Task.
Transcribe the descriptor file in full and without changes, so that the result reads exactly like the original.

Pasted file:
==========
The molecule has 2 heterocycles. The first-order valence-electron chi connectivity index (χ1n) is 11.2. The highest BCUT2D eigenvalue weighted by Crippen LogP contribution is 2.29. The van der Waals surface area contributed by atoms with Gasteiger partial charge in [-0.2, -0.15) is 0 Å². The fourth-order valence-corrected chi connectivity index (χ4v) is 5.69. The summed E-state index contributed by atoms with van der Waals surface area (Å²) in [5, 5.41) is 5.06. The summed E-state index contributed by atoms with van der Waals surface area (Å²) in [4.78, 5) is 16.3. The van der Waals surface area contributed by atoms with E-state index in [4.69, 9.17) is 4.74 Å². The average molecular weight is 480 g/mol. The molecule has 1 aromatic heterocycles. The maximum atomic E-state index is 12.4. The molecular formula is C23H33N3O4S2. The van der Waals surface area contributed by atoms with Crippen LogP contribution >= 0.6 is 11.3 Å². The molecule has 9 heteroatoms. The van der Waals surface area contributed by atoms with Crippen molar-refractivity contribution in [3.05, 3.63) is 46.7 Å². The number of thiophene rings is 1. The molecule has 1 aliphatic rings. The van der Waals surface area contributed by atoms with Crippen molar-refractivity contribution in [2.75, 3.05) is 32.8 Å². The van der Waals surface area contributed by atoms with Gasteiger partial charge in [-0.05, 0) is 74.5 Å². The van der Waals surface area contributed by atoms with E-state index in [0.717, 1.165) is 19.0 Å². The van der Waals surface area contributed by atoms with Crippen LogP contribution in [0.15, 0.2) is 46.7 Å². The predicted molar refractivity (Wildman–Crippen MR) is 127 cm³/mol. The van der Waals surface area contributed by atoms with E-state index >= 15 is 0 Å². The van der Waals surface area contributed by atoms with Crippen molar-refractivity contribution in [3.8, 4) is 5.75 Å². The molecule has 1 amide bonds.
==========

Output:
The molecule has 2 heterocycles. The first-order valence-electron chi connectivity index (χ1n) is 11.2. The highest BCUT2D eigenvalue weighted by Crippen LogP contribution is 2.29. The van der Waals surface area contributed by atoms with Gasteiger partial charge in [-0.2, -0.15) is 0 Å². The fourth-order valence-corrected chi connectivity index (χ4v) is 5.69. The summed E-state index contributed by atoms with van der Waals surface area (Å²) in [5, 5.41) is 5.06. The summed E-state index contributed by atoms with van der Waals surface area (Å²) in [4.78, 5) is 16.3. The van der Waals surface area contributed by atoms with E-state index in [4.69, 9.17) is 4.74 Å². The average molecular weight is 480 g/mol. The molecule has 1 aromatic heterocycles. The maximum atomic E-state index is 12.4. The molecular formula is C23H33N3O4S2. The van der Waals surface area contributed by atoms with Crippen LogP contribution >= 0.6 is 11.3 Å². The molecule has 9 heteroatoms. The van der Waals surface area contributed by atoms with Crippen molar-refractivity contribution in [3.05, 3.63) is 46.7 Å². The number of thiophene rings is 1. The molecule has 1 aliphatic rings. The van der Waals surface area contributed by atoms with Crippen molar-refractivity contribution in [2.75, 3.05) is 32.8 Å². The van der Waals surface area contributed by atoms with Gasteiger partial charge in [-0.05, 0) is 74.5 Å². The van der Waals surface area contributed by atoms with E-state index in [0.717, 1.165) is 19.0 Å². The van der Waals surface area contributed by atoms with Crippen LogP contribution in [0.15, 0.2) is 46.7 Å². The predicted molar refractivity (Wildman–Crippen MR) is 127 cm³/mol. The van der Waals surface area contributed by atoms with E-state index >= 15 is 0 Å². The van der Waals surface area contributed by atoms with Crippen molar-refractivity contribution in [3.8, 4) is 5.75 Å². The molecule has 1 amide bonds.